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60-Second Guide to Managing Your Mortgage

For most homeowners, your mortgage payment is by far your biggest monthly expense. So we think it's completely justifiable to spend 60 seconds reviewing it. In fact, don't be surprised if this brief exercise does wonders for your budget. Let's take a look under the hood and see whether we can find you some savings.

0:60 Find out whether you're overpaying your mortgage lender
If the amount you borrowed was more than 80% of the appraised value of your home, you're probably paying PMI, or private mortgage insurance. PMI payments are not trivial. Depending on the size of your down payment and how much your house costs, PMI can effectively increase your interest rate by as much as 1% -- potentially adding hundreds of dollars to your monthly payment.

0:50 Kiss PMI goodbye
You can get rid of PMI by providing your lender with proof that your mortgage balance is less than 80% of your home's value. (No, an airtight alibi doesn't count.) Do what it takes to get there: Send in extra payments, clearly identified to "apply to principal," to get the loan balance down. Or, if housing values are rising in your neighborhood, get a new appraisal. Talk to your lender and see what you need to do to eliminate your need for PMI.

0:45 Explore the potential savings of refinancing
The rule of refinancing is relatively straightforward: If you can chop a percentage point off the interest rate on your mortgage, you should consider it. However, that's just a rule of thumb -- and, as you know, we Fools never blindly follow the conventional wisdom without doing some due diligence. Most important here is to take closing costs and points into account. What's the easiest way to do that? Give our "Am I better off refinancing?" calculator a whirl. Even reducing your mortgage payment by just $100 a month can save you thousands over the years.

0:30 Calculate the real cost of prepaying your mortgage
Once you get your loan-to-value low enough to banish PMI, is it worthwhile to keep making additional payments to principal? Owning a home outright can be a huge financial advantage, but there's no rush. In most cases, you will come out ahead by sticking to a 30-year payment schedule and investing your extra money in a market-matching index fund. Calculate how much you would save by paying off your loan early, and then compare your savings with how much your extra payments could earn if invested in an index fund earning 8%-10%.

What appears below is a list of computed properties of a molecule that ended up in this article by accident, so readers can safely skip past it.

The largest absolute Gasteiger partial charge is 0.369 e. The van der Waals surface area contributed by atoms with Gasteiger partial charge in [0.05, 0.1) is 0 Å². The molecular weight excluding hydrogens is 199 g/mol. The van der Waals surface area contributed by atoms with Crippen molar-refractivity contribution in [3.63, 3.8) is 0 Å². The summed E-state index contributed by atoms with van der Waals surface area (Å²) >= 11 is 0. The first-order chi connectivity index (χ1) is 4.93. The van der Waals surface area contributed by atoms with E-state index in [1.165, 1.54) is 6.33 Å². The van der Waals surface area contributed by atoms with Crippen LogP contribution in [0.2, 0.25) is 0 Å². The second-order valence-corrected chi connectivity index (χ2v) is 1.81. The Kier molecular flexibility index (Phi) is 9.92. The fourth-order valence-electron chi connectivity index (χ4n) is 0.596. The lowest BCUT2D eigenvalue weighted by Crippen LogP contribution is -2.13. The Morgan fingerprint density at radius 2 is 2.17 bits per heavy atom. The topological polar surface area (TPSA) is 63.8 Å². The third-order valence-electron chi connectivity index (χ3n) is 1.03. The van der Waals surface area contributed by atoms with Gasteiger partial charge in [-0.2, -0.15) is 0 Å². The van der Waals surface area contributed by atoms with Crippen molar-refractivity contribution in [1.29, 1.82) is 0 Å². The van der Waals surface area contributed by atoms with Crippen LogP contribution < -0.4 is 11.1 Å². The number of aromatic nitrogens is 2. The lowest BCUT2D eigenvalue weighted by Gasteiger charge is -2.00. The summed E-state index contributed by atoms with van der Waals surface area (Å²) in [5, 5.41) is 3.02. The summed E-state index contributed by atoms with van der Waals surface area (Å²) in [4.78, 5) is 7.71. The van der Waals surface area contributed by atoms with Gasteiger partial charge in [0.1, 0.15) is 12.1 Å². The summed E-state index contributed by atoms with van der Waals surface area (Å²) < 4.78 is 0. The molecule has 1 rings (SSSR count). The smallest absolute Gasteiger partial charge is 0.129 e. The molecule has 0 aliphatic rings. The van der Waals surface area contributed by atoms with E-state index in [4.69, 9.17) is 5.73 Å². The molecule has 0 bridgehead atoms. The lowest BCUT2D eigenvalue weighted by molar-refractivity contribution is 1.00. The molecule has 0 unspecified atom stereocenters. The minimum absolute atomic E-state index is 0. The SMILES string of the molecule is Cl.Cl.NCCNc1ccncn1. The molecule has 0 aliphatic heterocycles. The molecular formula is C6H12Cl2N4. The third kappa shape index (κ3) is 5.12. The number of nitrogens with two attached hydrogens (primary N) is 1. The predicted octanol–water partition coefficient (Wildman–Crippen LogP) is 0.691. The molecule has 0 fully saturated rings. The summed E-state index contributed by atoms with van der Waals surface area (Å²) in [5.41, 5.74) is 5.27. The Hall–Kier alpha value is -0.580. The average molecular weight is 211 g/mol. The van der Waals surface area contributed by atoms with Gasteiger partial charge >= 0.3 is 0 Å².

0:15 Tap into your equity
With caveats aplenty, the equity in your home (what it's worth minus what you owe) can be a good source of low-interest funds for major purchases. Consider refinancing (a good first choice), a home equity loan (a feasible second choice), or a home equity line of credit (the most flexible, but often the one with the highest interest rates) to generate cash if you need to finance home improvements or have other major expenses to cover. In addition, if you're carrying a lot of high-interest debt, you can use your equity to reduce the interest you pay. In most cases, the interest will be tax-deductible, too. Just don't go overboard. Despite all of the problems with mortgages during the housing downturn, mortgage debt is still considered "good" debt. But it's still debt, so don't abuse your equity. Remember, the collateral for these loans is your home.

Got another minute? For more on buying and selling a home, read about:


Read/Post Comments (3) | Recommend This Article (45)

Comments from our Foolish Readers

Help us keep this a respectfully Foolish area! This is a place for our readers to discuss, debate, and learn more about the Foolish investing topic you read about above. Help us keep it clean and safe. If you believe a comment is abusive or otherwise violates our Fool's Rules, please report it via the Report this Comment Report this Comment icon found on every comment.

  • Report this Comment On October 11, 2008, at 2:40 PM, TheLoanaRanger wrote:

    I am a mortgage consultant, and in looking over the comments posted here concerning refinancing considerations...I have to say the advice is good. The calculators are also helpful. Keep up the good work.

  • Report this Comment On January 15, 2009, at 5:44 PM, swelker wrote:

    These are some really good tips! PMI is a thief, but like so many things, a necessary evil. A really great strategy is to over pay the mortgage and apply the remainder to the principal until you've hit 20% of the equity, and can get rid of the PMI, and in the long run, the sooner you get more equity in your home, the better, if you decide to refinance. Thanks for the post!

  • Report this Comment On February 23, 2011, at 8:19 PM, mm5525 wrote:

    I also highly recommend as a former loan officer myself to NEVER escrow your mortgage, even if you have to pay a higher rate. Sometimes the lender will charge you .125% higher as a "hit" for waiving escrows, but it is far worth it in the end. If you are putting only a tiny bit down, the lender will not allow you to do so at all, but if you are refinancing or putting 10-20% down, you can do this. By waiving escrows, you have a truly fixed payment. Never will your servicer be able to raise your payment because your property taxes are higher, or your homeowners insurance premiums are higher. Why let some mortgage co. sit on your money held in escrow when you can manage your taxes and insurance yourself and have a lower monthly payment on top of it? Being able to pay your taxes and insurance yourself provides you far more liquidity.

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